European regulatory environment acting as driver of fintech innovation 

fintech innovation 
© Alexey Novikov

Susan Friedman, Head of Public Policy, Ripple, discusses how European regulation acts as a driver for fintech innovation

The European fintech industry is on an unprecedented hot streak. You only need to look at the investment swirling around the sector to get a sense of the freneticism in the space. In the first half of 2021 alone, fintech investment in the region reached $39.1bn – and a number of established companies (such as Standard Chartered, Revolut and Paypal) have created dedicated strands of crypto activity.

This level of activity feels somewhat anomalous when you look at the bigger picture across the Eurozone. Just last month, the latest PMI (Purchasing Managers Index) survey, often seen as the bellwether of economic trends in the manufacturing and service sectors, found that growth in the region was slowing while inflationary pressures were on the rise – being impacted by lower manufacturing output and creaking supply chains. So what is behind this growth in fintech at a time when many other key markets and industries are still sluggishly recovering from the aftereffects of the pandemic and wider macroeconomic trends?

European regulation

It would be an oversight to not link the increased regulatory activity in the fintech sector and this recent explosion of activity. In the last few years, European regulators and local market authorities have introduced a range of new guidance and regulations in the finance and fintech sectors. These have been designed to help fuel innovation and enshrine customer protections as the industry develops, and include landmark initiatives such as Open Banking in the UK and PSD2 and the Markets in Crypto Assets Regulation (MiCA) (which is still being debated) in the EU.

In many ways, it’s this active regulatory environment that encourages growth and has acted as a catalyst to the space by providing legal clarity to market participants. The result? A booming European fintech scene, underpinned by regulatory frameworks that enables increased competition, leading to lower prices for consumers, better quality services and greater innovation from financial institutions.

Europe is a nurturing environment – but working in such a rapidly growing environment, it’s easy to conflate industry guidance and protections with attempts to curtail innovation. Regulation, traditionally seen as an impediment to growth and flourishing ideas, shouldn’t be viewed as the enemy. This is an outdated view that has been held onto by certain elements of the fintech sector and it’s one that needs updating. Tom Blomfield – founder of Monzo – encapsulated his frustration at the idea of intervention when he famously said that “positive innovation in Open Banking has been nil.” His words are emblematic of how many others feel in the industry.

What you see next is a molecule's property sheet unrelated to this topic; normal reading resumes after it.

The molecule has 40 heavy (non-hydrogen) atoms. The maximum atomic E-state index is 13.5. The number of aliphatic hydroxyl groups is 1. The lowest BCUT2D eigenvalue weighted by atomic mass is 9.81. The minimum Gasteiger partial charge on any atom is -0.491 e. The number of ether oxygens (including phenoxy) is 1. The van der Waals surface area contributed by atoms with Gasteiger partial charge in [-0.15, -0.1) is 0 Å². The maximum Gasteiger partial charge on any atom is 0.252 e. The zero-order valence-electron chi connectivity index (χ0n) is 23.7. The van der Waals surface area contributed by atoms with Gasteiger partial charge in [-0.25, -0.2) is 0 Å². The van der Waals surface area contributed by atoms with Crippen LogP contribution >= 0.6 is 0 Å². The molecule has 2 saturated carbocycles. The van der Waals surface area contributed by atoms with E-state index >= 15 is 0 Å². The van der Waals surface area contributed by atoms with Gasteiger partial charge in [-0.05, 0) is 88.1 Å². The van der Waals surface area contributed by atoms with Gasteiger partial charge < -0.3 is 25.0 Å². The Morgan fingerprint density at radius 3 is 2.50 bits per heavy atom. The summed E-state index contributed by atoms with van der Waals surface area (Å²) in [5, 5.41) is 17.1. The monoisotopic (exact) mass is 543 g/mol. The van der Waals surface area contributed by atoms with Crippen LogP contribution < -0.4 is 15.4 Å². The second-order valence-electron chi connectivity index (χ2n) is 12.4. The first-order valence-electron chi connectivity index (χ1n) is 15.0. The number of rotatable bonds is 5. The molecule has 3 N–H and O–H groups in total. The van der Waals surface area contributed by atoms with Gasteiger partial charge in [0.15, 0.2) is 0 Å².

In truth, this sort of mentality fails to acknowledge the ability of regulation to drive growth. Here are three reasons why it’s important that the European regulatory environment continues to act as a driver of fintech innovation over the coming years:

  1. Regulation provides a framework for long-term innovation: As tech evolves and grows into the mainstream, regulatory oversight ensures long term growth and development. In turn, it also provides a framework within which we can continue to innovate, grow and drive lasting change. This is particularly evident in the FCA’s proposed ‘regulatory nursery’ – which is soon to go live and aims to give newly authorised UK fintechs additional support and guidance in their infancy while also promoting robust regulation in the sector. Additionally, UK fintechs now have the opportunity to participate year-round in the FCA sandbox, rather than on a cohort basis only.
  2. Innovation and collaboration with the private sector encourages stakeholder buy-in: Innovation and collaboration with the private sector is an approach that has worked particularly well in the Asian fintech space. In Singapore, for instance, clear regulation and regulator collaboration with the private sector has led to the growth and development of the digital asset ecosystem, including Central Bank Digital Currency (CBDC) experimentation. A nurturing regulatory environment combined with industry engagement has created a strong ecosystem that is willing to collaborate to build better solutions, helping to push forward game-changing trials. The same approach has been taken with the Digital Euro Project, which the European Central Bank (ECB) launched an investigation into earlier this year.
  3. Regulation is vital to winning consumer trust: With many consumers still unclear on the role that cryptocurrencies and blockchain have to play in improving their lives, it’s evident that tailored and flexible regulation has a role to play in winning over consumer trust. Open Banking, and its successor, Open Finance, will allow consumers to see first-hand the role that fintech innovation can have in improving how they manage certain services. These will enable truly game-changing technologies for citizens and have been created within a framework that people can trust.

These projects are just the tip of the iceberg in terms of regulation and guidance in the European fintech space.

With the direction they are giving the industry, they will undoubtedly help the continent achieve the mainstream adoption of crypto and blockchain, as part of a wider boom in the fintech sector. In turn, the impact of that on businesses and consumers will be truly transformative. Europe has a long history of supportive fintech regulation – let’s make sure that continues.


Please enter your comment!
Please enter your name here